Calculus Applets

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Improper Integrals

What happens if one of the limits of integration for a definite integral is infinity? Does the integral have a value? Or, what if the value of the integrand goes to infinity at one of the limits? We can treat these cases using limits. For example, if we wanted to find the value of a definite integral with an infinite limit, we can instead replace the infinite limit with a variable, and then take the limit as this variable goes to infinity: improper integral. We can then just find the antiderivative for the integral, evaluate it at the two integration limits, and then see if the limit of this result exists. Similarly, suppose a function goes to infinity at x = b (e.g., has a vertical asymptote there). We can use this same technique to evaluate this integral:int(this assumes that a < b, so the limit approaches b from the left). We can handle problematic lower limits just as easily. If both limits are a problem, or if the problem occurs between the two limits, we can split the integral up into two separate integrals, each with only one problematic limit.

Try the following:

  1. The applet initially shows a line. We want to know whether int has a value. Symbolically, we would do the following: int. This last limit does not exist because it is unbounded. We can see this from the applet, which shows a table of values for the integral for different values of b. As b gets bigger, so does the value. You can also see this from the graph, where it is clear that as b gets bigger (try moving the b slider), the area keeps increasing to infinity.

  2. Select the second example, showing a parabola. Like the previous example, as b increases, we add more and more area, so intis also unbounded. You can see that the integral of any power function, from 1 to infinity, is unbounded if the exponent is greater than 1. Reminder: numbers like 1.2345E6 are in scientific notation and is the same as 1.2345 x 106.

  3. Select the third example. Here we have taken the reciprocal of the power function. Now notice that as b gets bigger, the area seems to be heading towards 1. In fact, if we find the antiderivative and evaluate the limit, we get a value of 1 for this integral. This integral is said to converge, while the examples we looked at above, where the limit did not exist, are said to diverge.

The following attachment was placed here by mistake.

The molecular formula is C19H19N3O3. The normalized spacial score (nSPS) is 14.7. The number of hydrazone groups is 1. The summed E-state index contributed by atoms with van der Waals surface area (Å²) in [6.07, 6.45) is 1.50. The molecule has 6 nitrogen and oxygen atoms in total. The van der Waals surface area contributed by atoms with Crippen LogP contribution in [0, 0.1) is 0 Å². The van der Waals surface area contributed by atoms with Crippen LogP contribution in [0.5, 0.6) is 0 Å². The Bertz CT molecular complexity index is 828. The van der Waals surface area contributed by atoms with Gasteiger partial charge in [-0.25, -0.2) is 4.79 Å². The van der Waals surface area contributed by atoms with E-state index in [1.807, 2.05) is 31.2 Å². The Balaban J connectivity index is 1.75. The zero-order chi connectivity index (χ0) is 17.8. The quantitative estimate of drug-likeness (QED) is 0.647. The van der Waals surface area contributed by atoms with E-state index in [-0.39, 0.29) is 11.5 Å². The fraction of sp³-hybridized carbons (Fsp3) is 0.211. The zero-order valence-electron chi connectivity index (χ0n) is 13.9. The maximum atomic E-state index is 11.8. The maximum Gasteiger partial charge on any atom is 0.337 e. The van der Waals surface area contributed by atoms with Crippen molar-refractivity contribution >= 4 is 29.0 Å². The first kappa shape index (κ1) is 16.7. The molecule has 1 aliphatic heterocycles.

4. Select the fourth example, which uses a different exponent. Does this converge or diverge? What would you guess about bigger exponents?

  5. Select the fifth example, which uses an exponent of 0.5 (i.e., a square root). Does this converge or diverge?

  6. Select the sixth example which uses an exponent of 1. Does this converge or diverge? This gives rise to the p-test, which says for integrals like ptest, the integral converges if p > 1 and diverges if p ≤ 1.

  7. Select the seventh example, where we want to know the value of int. In this case, the problem is that at x = 2, the integrand goes to infinity. We can treat this case using a limit, "sneaking up" on 2 from the left. The table of values shows what happens, and as you can see, the values seem to converge on 2 (which is the value of this integral).

  8. Select the eighth example, using an exponent of 2. Does this converge or diverge?

  9. Select the ninth example. You can enter your own function, set a as you would like, zoom/apn the graph, and edit the b values in the table (just double click on a table cell to edit it; press Enter when done). Note that if you pick very large values for b (e.g., bigger than 1000), the applet may take some time to recompute the table values.

Creative Commons License
This work by Thomas S. Downey is licensed under a Creative Commons Attribution 3.0 License.

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